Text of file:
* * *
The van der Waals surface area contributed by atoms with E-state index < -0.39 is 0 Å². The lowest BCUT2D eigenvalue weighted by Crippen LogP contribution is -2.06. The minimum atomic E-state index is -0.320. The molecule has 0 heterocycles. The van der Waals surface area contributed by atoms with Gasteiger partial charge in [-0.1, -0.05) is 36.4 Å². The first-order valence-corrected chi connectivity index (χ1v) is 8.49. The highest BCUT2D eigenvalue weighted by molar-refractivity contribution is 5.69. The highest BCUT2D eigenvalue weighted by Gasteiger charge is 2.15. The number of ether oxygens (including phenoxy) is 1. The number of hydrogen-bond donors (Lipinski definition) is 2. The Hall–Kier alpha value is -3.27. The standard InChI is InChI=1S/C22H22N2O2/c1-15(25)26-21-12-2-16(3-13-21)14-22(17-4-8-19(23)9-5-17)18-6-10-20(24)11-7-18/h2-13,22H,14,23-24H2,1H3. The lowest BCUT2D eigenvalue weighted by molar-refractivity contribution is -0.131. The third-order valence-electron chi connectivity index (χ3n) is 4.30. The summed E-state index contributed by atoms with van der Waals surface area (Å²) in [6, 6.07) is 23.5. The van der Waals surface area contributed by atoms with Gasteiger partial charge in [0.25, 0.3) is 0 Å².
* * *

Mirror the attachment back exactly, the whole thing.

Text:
The van der Waals surface area contributed by atoms with E-state index < -0.39 is 0 Å². The lowest BCUT2D eigenvalue weighted by Crippen LogP contribution is -2.06. The minimum atomic E-state index is -0.320. The molecule has 0 heterocycles. The van der Waals surface area contributed by atoms with Gasteiger partial charge in [-0.1, -0.05) is 36.4 Å². The first-order valence-corrected chi connectivity index (χ1v) is 8.49. The highest BCUT2D eigenvalue weighted by molar-refractivity contribution is 5.69. The highest BCUT2D eigenvalue weighted by Gasteiger charge is 2.15. The number of ether oxygens (including phenoxy) is 1. The number of hydrogen-bond donors (Lipinski definition) is 2. The Hall–Kier alpha value is -3.27. The standard InChI is InChI=1S/C22H22N2O2/c1-15(25)26-21-12-2-16(3-13-21)14-22(17-4-8-19(23)9-5-17)18-6-10-20(24)11-7-18/h2-13,22H,14,23-24H2,1H3. The lowest BCUT2D eigenvalue weighted by molar-refractivity contribution is -0.131. The third-order valence-electron chi connectivity index (χ3n) is 4.30. The summed E-state index contributed by atoms with van der Waals surface area (Å²) in [6, 6.07) is 23.5. The van der Waals surface area contributed by atoms with Gasteiger partial charge in [0.25, 0.3) is 0 Å².